Dr Florence Hazrat

School of English

Leverhulme Early Career Fellow

f.hazrat@sheffield.ac.uk
+44 114 222 8464

Full contact details

Dr Florence Hazrat
School of English
Jessop West
1 Upper Hanover Street
Sheffield
S3 7RA
Profile

I joined the School of English as a Leverhulme Early Career Fellow in 2019. Previously, I was a postdoc at the University of Geneva, working on versions of Shakespeare plays in early modern Germany. I received my PhD in 2016 from the University of St Andrews, and before that did an M.Phil. and BA in English literature at the University of Cambridge. I am also an editor of and writer for an online platform for women’s writing called Lucy Writers .

Research interests

My research interests lie in literary form and rhetoric, particularly of early modern literature. My doctoral thesis was on the refrain in music and literature of the sixteenth century, and examined the mnemonic and compositional functions of repeated lines in the cultural productions of three socio-literary environments, including oral traditions, the court of Henry VIII, and the Shakespearean stage. I have published on Shakespeare’s uses of music in the creation of community, and Thomas Wyatt’s manipulation of song forms.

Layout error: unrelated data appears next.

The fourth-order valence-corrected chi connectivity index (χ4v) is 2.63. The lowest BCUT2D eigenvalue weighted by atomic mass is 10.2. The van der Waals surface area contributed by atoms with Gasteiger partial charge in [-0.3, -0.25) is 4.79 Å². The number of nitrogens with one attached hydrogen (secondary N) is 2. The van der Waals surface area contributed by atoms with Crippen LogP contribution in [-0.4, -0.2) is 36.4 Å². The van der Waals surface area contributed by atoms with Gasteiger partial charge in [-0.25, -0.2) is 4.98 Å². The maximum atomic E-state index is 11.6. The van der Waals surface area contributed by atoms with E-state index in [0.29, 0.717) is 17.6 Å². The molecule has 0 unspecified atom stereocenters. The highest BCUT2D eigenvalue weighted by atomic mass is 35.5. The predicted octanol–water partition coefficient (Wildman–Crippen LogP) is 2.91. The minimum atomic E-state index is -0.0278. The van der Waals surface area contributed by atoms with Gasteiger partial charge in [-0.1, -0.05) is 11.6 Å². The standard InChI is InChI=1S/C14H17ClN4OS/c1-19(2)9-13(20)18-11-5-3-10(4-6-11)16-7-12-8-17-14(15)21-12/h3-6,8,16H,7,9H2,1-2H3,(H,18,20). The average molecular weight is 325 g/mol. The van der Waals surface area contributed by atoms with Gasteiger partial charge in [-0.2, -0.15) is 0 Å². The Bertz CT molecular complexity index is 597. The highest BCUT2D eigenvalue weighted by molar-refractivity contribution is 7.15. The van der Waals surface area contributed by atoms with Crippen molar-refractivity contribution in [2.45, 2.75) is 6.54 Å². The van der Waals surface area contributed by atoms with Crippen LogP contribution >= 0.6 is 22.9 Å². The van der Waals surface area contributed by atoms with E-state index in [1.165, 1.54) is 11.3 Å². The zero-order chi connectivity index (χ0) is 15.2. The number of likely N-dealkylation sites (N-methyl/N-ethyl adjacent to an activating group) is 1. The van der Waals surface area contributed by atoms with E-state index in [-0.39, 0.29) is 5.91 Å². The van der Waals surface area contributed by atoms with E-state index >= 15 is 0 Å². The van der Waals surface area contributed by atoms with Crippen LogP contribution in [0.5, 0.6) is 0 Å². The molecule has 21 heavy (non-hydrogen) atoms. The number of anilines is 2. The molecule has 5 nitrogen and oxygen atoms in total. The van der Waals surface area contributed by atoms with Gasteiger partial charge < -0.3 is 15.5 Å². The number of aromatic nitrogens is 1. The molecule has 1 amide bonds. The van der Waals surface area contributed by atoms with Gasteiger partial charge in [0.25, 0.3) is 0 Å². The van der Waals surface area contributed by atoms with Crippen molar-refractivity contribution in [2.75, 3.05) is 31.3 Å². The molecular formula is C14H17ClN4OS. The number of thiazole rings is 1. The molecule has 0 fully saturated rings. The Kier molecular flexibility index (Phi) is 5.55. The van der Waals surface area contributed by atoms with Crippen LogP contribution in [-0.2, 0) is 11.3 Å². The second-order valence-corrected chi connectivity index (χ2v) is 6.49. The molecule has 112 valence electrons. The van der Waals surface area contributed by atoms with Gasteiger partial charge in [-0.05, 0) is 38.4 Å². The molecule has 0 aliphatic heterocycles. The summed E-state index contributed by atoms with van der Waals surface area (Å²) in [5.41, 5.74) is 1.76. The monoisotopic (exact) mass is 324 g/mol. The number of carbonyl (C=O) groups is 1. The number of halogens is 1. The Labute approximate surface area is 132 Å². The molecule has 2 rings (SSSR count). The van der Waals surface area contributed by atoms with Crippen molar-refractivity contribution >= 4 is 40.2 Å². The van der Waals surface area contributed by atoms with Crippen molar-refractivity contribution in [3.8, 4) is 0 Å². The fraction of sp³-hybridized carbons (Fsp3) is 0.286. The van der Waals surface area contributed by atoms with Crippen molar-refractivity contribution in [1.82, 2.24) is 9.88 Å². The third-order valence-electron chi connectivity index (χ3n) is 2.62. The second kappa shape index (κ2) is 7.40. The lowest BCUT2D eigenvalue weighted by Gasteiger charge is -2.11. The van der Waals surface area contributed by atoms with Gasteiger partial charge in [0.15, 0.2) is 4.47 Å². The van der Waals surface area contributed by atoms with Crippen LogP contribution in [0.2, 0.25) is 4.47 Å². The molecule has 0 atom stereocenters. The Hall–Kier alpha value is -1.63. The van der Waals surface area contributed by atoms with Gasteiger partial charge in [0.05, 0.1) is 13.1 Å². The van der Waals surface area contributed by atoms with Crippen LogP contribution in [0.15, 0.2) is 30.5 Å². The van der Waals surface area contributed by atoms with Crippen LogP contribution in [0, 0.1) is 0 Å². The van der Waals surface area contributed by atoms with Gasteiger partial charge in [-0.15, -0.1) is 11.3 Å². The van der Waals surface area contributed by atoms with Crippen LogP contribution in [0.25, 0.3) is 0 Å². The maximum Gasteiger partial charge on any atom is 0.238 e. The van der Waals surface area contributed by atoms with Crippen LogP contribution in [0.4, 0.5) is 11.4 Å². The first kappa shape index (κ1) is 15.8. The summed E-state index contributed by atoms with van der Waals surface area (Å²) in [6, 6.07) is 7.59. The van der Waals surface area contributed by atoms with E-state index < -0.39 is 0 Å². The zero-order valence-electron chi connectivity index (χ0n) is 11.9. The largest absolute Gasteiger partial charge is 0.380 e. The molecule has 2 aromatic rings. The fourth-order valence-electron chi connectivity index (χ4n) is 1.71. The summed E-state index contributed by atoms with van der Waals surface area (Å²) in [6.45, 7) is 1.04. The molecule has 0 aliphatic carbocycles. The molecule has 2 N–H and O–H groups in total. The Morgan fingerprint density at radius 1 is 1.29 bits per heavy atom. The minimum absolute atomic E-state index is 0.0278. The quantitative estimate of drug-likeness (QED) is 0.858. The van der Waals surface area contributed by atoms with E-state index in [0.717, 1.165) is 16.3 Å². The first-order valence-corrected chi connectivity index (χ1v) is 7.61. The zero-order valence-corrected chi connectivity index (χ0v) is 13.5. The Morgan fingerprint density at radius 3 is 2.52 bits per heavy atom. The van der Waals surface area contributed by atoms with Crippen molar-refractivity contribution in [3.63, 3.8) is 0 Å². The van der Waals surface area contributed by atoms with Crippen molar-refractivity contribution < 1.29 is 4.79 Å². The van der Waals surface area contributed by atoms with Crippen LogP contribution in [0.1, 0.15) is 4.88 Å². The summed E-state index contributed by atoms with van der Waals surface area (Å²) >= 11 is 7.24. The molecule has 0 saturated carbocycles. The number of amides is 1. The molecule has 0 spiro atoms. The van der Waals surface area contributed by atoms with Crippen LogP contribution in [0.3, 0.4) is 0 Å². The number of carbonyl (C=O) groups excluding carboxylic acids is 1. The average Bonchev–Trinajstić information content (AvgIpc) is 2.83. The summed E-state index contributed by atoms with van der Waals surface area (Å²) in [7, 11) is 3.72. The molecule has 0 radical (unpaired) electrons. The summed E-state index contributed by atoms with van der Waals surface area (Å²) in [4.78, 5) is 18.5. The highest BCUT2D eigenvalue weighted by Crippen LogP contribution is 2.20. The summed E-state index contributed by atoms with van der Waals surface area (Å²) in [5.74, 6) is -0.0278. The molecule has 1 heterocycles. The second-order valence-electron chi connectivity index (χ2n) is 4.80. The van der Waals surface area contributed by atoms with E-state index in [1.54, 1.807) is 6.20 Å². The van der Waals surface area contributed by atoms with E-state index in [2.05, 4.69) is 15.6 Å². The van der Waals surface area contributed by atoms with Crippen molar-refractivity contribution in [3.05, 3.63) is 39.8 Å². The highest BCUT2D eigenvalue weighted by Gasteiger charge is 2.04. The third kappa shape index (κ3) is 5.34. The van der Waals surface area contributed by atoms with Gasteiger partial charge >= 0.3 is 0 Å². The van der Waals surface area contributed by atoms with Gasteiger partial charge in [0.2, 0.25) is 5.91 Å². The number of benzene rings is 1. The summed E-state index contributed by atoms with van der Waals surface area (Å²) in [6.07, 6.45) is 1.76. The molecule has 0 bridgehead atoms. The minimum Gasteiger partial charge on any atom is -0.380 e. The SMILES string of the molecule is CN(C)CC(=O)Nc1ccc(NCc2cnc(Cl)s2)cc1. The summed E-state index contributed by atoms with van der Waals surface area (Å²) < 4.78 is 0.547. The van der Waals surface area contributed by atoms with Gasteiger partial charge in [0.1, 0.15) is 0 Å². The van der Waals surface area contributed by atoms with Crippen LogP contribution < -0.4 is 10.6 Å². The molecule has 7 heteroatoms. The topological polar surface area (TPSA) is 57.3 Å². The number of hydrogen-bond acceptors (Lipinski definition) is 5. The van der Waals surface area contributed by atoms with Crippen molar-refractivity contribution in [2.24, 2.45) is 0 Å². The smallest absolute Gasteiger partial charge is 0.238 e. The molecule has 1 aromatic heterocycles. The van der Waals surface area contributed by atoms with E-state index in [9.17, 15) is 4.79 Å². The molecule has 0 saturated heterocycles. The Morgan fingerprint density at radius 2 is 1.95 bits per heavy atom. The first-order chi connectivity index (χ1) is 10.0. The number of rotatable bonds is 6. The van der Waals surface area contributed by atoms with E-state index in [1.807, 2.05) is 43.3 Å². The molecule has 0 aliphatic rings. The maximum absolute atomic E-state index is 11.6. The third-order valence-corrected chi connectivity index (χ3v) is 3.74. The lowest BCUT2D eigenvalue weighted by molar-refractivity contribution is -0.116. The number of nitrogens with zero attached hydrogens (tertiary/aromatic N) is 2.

During my postdoc at the University of Geneva, I worked in a collaborative project on early modern German versions of Shakespeare plays. I translated a German adaptation of The Taming of the Shrew from 1672 into English, and closely compared the later version with its Shakespearean original, providing a detailed annotation, a critical introduction of the history of shrew plays on the continent, and an analysis of the relationship between the English and the German play. The edition will be published in the Arden Shakespeare series, entitled An Art beyond All Arts, to Make a Bad Wife Good.

Currently, I am examining brackets (or parentheses) in early modern romance. My project investigates what it means to read the typographical sign as well as broader senses of narrative insertion and digression, covering romances in prose, poetry, and drama.